International Day of Climate Change

The Time for Action is NOW!

Climate Change and the loss of our Biodiversity is one of the most urgent challenges now facing us all, HUMANKIND.  We must stop the rapid deterioration of our Natural Environment.  We must value Biodiversity for its own sake, as stewards of the Living Earth which is our heritage and legacy, but we must also value it because we fundamentally rely upon it for our own lives and livelihoods.

 

Here are a few Biodiversity facts:

 

  • The value of global ecosystem services is estimated at between twenty to sixty four trillion US dollars.
  • But:
  • More than 25,000 species become extinct every year.
  • Of the world’s 5,494 mammals, 78 are extinct or extinct in the wild with 191 critically endangered, 447 endangered and 496 vulnerable.
  • One third of all amphibian species are in danger of extinction, making them the most threatened group of species known to date.
  • 75% of the world’s fisheries are over-exploited.
  • What are we doing?

 

Coral reefs provide food, storm protection; jobs, recreation    and other income sources, for more than 500 million people worldwide, yet 70% of coral reefs are either threatened or destroyed.  Here in the Caribbean region alone, hard Coral cover has declined from 50%to 10% in the last 3 decades.

 

In the Caribbean, we are all coastal dwellers and are dependent on healthy marine, coastal and reef based fisheries, and in Trinidad & Tobago and up the Islands, we depend on healthy, thriving coral reefs.  They are ecosystems with a high biodiversity, yet, we continue to destroy them. The economic value of ecosystem services provided by coral reefs in the Caribbean is estimated to be between US$ 1.5 and 3 billion per year. Fish species are expected to shrink in size up to 24% because of Global Warming, scientists warn.

 

It is estimated that the current species extinction rate is between 1000 and 10,000 times higher than it would naturally have been, and, that in the wild 137 species of plants, animals and insects are wiped out almost daily.

 

With the current biodiversity loss, we are witnessing the greatest extinction crisis since dinosaurs disappeared from our planet 65 million years ago.  Not only are these extinctions irreversible but they also pose a serious threat to our health and well-being, our own survival.  Evolution will not make good these extinctions for millions of years, but the losses could be felt within one generation.

 

WHY SHOULD WE CARE?

\BIODIVERSITY IS THE FOUNDATION OF LIFE ON EARTH.

 It is crucial for the functioning of ecosystems which provide us with ecosystem goods and services and, without which, we, you & I, could not survive.  Oxygen, food, fresh water, fertile soil, medicines, shelter, protection from storms and floods, stable climate and recreation, ALL HAVE THEIR SOURCE IN NATURE AND HEALTHY ECOSYSTEMS.  Our food and energy security depends on BIODIVERSITY, so does our vulnerability to Natural Hazards; And for that, we have only to take note of what is happening worldwide today. Biodiversity loss has negative effects on our health and material wealth. Threats to biodiversity are numerous and it is HUMAN ACTIVITY that is responsible for most of them…. habitat loss, degradation, fragmentation, and invasive alien species.  Climate Change is Human induced!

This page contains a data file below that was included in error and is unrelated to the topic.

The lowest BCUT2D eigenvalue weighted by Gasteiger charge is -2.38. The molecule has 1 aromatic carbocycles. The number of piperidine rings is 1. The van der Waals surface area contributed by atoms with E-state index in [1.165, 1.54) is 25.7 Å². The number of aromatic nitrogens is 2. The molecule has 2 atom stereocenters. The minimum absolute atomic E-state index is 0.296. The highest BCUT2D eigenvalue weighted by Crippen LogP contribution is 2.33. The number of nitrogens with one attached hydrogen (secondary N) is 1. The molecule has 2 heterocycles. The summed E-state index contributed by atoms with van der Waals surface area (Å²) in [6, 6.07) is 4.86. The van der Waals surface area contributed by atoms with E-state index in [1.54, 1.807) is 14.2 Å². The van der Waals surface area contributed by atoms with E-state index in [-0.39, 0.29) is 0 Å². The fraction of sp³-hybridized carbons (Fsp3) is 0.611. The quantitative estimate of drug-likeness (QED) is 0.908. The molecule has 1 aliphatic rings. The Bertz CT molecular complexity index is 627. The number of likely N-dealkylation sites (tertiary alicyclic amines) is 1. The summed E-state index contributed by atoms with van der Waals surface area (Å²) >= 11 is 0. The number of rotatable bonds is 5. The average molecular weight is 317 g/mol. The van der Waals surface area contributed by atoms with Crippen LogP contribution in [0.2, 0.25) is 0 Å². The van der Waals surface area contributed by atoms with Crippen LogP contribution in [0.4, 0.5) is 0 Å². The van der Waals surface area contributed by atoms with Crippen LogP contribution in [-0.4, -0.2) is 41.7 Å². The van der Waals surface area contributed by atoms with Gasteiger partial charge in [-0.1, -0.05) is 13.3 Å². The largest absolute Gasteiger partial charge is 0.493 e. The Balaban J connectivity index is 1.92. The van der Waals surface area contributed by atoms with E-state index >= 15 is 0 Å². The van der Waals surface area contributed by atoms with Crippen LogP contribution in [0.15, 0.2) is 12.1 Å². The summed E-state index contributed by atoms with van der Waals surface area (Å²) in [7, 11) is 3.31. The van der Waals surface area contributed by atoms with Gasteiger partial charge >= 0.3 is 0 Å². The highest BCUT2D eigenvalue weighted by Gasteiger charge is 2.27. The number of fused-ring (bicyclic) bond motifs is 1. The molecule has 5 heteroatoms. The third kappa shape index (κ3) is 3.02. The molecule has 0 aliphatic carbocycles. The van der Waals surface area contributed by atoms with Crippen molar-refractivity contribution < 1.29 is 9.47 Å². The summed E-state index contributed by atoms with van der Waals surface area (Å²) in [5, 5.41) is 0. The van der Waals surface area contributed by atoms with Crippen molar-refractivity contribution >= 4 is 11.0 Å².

Climate change is altering the patterns of migratory species, on land, in the air and in the sea; sometimes to their detriment.

We also have a serious problem with OVERPOPULATION!  From 1950 to 2011, the world population increased from 2.5 billion to 7 billion and is forecast to reach a plateau of more than 9 billion during the 21st Century.  The massive growth in human population through the 20th Century has had more impact on biodiversity and on our own health and survival than any other single factor.

 

Every decision we take that affects biodiversity, affects our lives and the lives of other people.  Biodiversity is crucial to sustainable development, and poverty reduction, in fact, all human well-being.  But people, we, have become so far removed from nature that we have forgotten how much we, all of us, rely on it.

 

In the long term, the value of services lost may greatly exceed the short-term economic benefits that are gained from transforming ecosystems.  When we modify an ecosystem and change the service that it provides, in order to satisfy a particular human need, this also generally results in changes to other ecosystem services that we need as well.  For example, actions to increase food production can lead to reduced water availability in terms of quantity & quality for other users.  This can result in the degradation of many services, such as fisheries, water supply, and protection against natural disasters.  These all seriously affect our well-being.

 

Remember, that over 350 million people suffer from severe water scarcity!

 

WHY SHOULD WE CARE?  WELL, IT COULD HAPPEN TO US!